Although marijuana is still defined by the Drug Enforcement Administration as a drug "with no currently accepted medical use and a high potential for abuse," the tide towards legalization appears to be shifting. 23 states and the District of Columbia have enacted legislation to legalize medical marijuana, according to ProCon.org.
Toni Richard, the mother of a 15-year-old epileptic teenager, allows her son to take medical marijuana to combat the 3,000 seizures a day he would face. "In 13 years, my son had slept 50 nights, so the night we started medical marijuana, he slept through the night, and now he pretty much sleeps almost every night," Richard told MyNews4.
"As a Schedule 1 medication, it has to be approved by two different government agencies in order to even get a sample to test on anyone, much less children," pediatrician Dr. Krista Colette told MyNews4. "And getting anyone to agree to do any sort of medical testing on children can be very hard."
So what conditions qualify for medical marijuana? Leafy, the largest marijuana website in the world, has a list of all of the qualifying conditions in the individual states as of Jan. 2016. The full list is on their website.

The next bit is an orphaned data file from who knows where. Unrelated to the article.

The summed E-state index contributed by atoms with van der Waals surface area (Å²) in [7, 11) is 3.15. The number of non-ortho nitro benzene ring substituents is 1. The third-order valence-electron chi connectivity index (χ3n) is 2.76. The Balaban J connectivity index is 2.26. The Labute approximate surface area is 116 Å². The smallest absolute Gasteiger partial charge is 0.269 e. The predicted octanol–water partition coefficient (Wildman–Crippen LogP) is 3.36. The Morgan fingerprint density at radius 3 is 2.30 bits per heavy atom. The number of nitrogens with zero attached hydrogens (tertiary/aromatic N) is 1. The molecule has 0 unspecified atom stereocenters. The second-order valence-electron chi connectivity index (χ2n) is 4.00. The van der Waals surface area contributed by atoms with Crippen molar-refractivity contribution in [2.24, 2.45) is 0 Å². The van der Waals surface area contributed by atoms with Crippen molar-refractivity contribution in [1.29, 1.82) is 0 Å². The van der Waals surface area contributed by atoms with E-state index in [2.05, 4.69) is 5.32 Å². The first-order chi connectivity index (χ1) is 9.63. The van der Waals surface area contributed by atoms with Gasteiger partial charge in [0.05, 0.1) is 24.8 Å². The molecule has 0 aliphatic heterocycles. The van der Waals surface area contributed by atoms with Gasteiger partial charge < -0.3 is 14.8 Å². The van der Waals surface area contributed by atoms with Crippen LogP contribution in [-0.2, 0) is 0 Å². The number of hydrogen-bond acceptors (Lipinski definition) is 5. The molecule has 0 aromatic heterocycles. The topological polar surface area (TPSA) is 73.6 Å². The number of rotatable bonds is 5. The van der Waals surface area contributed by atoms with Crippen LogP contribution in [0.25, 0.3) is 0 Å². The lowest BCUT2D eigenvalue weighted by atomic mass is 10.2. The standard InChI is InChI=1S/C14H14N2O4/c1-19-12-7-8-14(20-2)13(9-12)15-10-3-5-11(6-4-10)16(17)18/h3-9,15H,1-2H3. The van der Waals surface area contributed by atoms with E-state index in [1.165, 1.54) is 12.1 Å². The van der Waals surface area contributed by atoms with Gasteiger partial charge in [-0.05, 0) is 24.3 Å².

Most states have determined that cancer, glaucoma, HIV/AIDS, and Lou Gehrig's disease (ALS) qualify patients for medical marijuana use. Other states, like Hawaii and Alaska, only list "pain" as a qualifier. Each state has their own specific set of conditions.
But eventually, marijuana may be legal everywhere, according to Oregon Rep. Earl Blumenauer.
"I think it's game over in less than five years," Blumenauer, a Democrat, told Huffington Post in 2014. "There's no question that we're likely to see another state or two this year legalizing [recreational] use. We're going to see more medical marijuana progress. The crazy prohibitions on bank services and probably the tax disparities — these are all eroding."